Pierre at TEDx Taipei in 2013. Notice his ginormous cabbages ☺

Pierre composting at his farm.

FOLO team and Pierre during our recent composting and recycling visit with the amazing in-house farm team at Donghai University in Taichung.

What is composting?

We leave it to the Germans for a good definition ☺. Incidentally, they are one of the most advanced composting nations on our planet. Currently about 50% of German households are involved in the separate collection of biowaste (bio-bins/bio-containers). Approximately 8 million tons of biowaste are treated in 800 composting plants to produce 5 million tons of compost EVERY year. That's 2.5 million elephants of food for their veggies. Here’s what they say about composting:

 

Composting is a biological decomposition process for organic waste, in which the material is broken down by microbes and micro-organisms under aerobic conditions. The end product is compost, an organic plant nutrient and humus supplier. Composting is a natural biological degradation process that is controlled and accelerated at a composting facility. Composting is the transformation of biologically decomposable material through a controlled process of biooxidation, which results in the production of carbon dioxide, water, minerals and stabilised organic matter (compost or humus).

 

The composting process can be divided into three phases:

A degradation phase  important for sanitisation (weed seeds and pathogens, thermophilic bacteria,                actinomycetes and fungi)

A conversion phase  temperature drops and other bacteria and fungi complete the decomposition

A maturation phase  bacterial activity slows down (presence of earthworms, springstails and mites)

It's all about microbes

At FOLO, we apply our values of Inclusivity and Embracing Diversity into our composting work too. That means that we take great care to provide conditions for as many types of microbes as possible to flourish in our soil, including those that we do not know about.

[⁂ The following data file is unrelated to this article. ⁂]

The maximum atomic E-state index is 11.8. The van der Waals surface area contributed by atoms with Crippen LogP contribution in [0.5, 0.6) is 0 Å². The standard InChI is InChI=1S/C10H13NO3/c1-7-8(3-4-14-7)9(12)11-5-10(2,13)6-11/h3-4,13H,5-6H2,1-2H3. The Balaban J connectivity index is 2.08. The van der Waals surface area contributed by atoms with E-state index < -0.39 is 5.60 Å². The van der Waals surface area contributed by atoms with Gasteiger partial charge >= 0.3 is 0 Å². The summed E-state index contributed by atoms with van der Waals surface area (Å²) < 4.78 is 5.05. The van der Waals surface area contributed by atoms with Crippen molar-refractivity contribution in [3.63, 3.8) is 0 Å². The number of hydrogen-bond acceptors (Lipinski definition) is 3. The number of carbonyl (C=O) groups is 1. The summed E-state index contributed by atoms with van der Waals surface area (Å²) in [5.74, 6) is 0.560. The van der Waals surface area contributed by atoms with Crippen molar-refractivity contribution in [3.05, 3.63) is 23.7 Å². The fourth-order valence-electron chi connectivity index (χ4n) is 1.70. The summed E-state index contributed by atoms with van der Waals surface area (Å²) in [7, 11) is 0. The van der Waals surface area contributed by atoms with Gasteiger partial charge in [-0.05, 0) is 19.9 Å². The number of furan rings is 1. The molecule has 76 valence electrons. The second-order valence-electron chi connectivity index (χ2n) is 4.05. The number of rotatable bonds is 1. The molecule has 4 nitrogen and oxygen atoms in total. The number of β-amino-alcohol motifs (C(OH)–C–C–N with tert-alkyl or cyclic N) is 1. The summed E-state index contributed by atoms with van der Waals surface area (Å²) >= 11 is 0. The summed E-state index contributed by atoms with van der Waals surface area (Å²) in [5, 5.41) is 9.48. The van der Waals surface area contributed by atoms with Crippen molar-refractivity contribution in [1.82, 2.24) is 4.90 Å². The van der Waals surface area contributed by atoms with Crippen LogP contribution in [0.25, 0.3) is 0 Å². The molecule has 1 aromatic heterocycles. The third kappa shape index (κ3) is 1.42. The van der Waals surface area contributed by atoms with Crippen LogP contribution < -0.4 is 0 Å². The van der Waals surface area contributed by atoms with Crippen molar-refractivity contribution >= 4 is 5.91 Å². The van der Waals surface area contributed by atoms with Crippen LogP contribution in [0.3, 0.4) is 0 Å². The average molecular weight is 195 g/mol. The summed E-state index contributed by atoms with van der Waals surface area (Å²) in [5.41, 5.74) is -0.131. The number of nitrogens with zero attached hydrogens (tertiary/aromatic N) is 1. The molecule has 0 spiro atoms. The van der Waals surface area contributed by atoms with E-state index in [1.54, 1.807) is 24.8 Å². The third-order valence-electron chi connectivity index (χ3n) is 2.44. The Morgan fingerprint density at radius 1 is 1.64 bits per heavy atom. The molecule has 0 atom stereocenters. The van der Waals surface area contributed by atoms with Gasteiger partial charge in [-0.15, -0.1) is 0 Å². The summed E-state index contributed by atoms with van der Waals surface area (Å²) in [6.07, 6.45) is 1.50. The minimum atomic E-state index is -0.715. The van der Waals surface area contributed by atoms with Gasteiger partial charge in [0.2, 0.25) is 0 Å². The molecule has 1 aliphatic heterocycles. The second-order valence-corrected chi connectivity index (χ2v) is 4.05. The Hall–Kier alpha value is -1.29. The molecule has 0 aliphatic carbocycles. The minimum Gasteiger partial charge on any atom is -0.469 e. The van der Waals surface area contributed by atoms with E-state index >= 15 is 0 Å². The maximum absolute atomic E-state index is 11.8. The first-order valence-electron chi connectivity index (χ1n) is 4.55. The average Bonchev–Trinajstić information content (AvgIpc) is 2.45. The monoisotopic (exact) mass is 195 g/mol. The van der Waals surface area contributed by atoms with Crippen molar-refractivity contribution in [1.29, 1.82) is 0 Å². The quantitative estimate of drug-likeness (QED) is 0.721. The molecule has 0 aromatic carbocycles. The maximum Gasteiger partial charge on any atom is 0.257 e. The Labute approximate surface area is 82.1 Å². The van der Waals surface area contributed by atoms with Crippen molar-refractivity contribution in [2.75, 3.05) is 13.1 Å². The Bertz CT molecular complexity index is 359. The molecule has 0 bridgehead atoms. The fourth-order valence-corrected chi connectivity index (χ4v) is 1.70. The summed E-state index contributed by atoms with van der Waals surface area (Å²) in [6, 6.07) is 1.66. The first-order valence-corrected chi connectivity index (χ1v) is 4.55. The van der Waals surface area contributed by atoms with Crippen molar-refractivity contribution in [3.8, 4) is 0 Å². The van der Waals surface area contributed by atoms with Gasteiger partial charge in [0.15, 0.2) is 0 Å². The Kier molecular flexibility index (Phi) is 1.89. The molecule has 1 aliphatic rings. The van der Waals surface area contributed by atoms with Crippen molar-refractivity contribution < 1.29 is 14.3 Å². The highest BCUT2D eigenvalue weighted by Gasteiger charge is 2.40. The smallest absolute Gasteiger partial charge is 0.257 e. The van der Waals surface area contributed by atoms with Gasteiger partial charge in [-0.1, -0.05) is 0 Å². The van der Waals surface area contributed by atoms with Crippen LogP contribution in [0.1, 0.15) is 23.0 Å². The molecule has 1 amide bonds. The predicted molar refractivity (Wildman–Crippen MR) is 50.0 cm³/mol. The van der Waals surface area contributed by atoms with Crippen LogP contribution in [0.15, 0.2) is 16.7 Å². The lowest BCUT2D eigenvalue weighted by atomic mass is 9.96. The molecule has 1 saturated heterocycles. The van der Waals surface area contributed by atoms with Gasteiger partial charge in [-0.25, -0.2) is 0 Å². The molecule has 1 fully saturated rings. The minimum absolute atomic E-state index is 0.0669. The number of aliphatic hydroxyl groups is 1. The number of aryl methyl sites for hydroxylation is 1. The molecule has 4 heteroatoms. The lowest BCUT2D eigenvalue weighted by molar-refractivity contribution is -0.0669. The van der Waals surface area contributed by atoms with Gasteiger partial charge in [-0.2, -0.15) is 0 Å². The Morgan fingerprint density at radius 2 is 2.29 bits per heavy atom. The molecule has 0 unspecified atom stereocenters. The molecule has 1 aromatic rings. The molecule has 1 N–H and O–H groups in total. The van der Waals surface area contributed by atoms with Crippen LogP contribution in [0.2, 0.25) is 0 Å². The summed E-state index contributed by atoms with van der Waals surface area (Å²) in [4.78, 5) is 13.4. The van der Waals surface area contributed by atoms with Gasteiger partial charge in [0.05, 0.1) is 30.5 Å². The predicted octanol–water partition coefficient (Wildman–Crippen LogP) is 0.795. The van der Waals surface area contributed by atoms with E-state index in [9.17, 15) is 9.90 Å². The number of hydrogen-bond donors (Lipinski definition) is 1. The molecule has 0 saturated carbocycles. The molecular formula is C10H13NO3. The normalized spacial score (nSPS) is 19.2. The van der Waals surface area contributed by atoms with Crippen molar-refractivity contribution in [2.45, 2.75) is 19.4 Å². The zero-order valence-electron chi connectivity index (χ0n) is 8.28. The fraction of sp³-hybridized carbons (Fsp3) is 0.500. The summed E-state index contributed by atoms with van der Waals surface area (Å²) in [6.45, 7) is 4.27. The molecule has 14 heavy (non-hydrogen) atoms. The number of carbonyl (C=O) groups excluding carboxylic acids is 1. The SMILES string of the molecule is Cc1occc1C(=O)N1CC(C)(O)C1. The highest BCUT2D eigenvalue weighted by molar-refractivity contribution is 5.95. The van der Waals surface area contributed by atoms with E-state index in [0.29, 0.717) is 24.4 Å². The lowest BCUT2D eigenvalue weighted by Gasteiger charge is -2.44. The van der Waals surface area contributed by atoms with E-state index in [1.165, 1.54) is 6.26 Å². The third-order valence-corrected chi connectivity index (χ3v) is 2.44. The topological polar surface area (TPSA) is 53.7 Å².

We want to encourage all our loved ones to be exposed to the diversity of microbes at our farm, fueled by our compost.  Latest science is beginning to show how this is good for our health:

 

“It’s tricky to add up all this early evidence into a prescription for lowering your child’s risk of asthma and allergies. I’d sum up the recommendations like this: have a dog (but make sure you start early, ideally prenatally), live on a farm where your kids are exposed to cows and straw, avoid antibiotics early in life, and perhaps take probiotics and breastfeed (although the evidence for those last two is preliminary at present). In general, exposure to diverse microbes, whether through older siblings, pets, or livestock — or through good old-fashioned playing outdoors — seems to help, even if scientists are still sorting out the specific microbes involved. It may be that diversity itself is most important.” – Rob Knight, world-renowned microbial ecologist 

(http://ideas.ted.com/how-microbes-define-shape-and-might-even-heal-us/)

Our first hotel partner in JB – the boss is personally taking charge of waste separation and recycling with FOLO ☺. True leadership.

Composting our first batch of kitchen waste

Our elephant collection tool ☺